Introduced by Rep. Chellie Pingree (D-ME) and Sen. Richard Blumenthal (D-CT) on May 19th, The Food Date Labeling Act aims to set a uniform national system for date labeling that distinguishes between foods that have a label indicating peak quality from foods that have labels indicating they may become unsafe to eat past a certain date. The Bill would also ensure that food is allowed to be sold or donated after its quality date, and educates consumers about the meaning of new labels so that they can make better financial and safety decisions.

Why it's Important

As anyone who shops for food knows, there are numerous date labels on food products - like "sell by," "use by" and "expires on" - that confuse consumers. This confusion contributes to 90 percent of Americans prematurely throwing away perfectly edible, safe food. In response, Pingree and Blumenthal introduced the Food Date Labeling Act to help improve amd clarify labels, simplify regulatory compliance for companies and reduce food waste.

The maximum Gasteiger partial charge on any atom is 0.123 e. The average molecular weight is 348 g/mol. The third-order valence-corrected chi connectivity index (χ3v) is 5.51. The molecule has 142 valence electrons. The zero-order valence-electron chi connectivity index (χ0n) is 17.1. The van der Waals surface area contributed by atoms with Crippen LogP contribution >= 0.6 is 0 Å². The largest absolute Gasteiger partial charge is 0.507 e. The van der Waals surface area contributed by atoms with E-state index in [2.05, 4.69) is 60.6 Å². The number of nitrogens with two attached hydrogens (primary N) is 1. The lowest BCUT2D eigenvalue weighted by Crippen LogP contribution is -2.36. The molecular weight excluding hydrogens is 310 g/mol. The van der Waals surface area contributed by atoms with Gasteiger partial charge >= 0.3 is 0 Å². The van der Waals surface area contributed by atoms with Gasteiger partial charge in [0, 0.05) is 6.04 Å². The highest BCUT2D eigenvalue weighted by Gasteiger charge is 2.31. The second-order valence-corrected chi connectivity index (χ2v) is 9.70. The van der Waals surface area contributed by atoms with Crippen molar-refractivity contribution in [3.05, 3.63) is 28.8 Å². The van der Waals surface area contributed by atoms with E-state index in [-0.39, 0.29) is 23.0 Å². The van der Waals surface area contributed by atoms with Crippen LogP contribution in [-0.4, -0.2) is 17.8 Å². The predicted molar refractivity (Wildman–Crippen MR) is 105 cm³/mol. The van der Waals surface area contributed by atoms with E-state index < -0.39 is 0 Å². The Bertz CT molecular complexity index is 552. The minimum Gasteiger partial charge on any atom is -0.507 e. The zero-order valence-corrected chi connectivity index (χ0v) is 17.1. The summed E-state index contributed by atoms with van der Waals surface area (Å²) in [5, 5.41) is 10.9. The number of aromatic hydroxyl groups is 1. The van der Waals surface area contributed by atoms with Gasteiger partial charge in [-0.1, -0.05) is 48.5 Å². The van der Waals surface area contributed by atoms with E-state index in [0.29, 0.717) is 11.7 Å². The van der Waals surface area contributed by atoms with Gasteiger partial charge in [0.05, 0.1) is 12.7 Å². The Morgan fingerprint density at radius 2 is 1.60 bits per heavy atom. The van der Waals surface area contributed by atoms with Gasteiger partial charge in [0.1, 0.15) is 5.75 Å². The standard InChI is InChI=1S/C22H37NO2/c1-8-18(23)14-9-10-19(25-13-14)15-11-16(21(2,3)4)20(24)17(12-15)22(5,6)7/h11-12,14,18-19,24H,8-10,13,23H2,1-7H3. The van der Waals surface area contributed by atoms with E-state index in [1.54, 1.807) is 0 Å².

Americans waste roughly 40 percent of their food - the equivalent of about $115 billion per year. Of the estimated 133 billion pounds of found that goes to waste every year, much of it is perfectly edible and healthy. At a time when one in six Americans are food insecure, reducing food loss by just 25 percent would be enough to feed more than 25 million people each year.

Status and Next Steps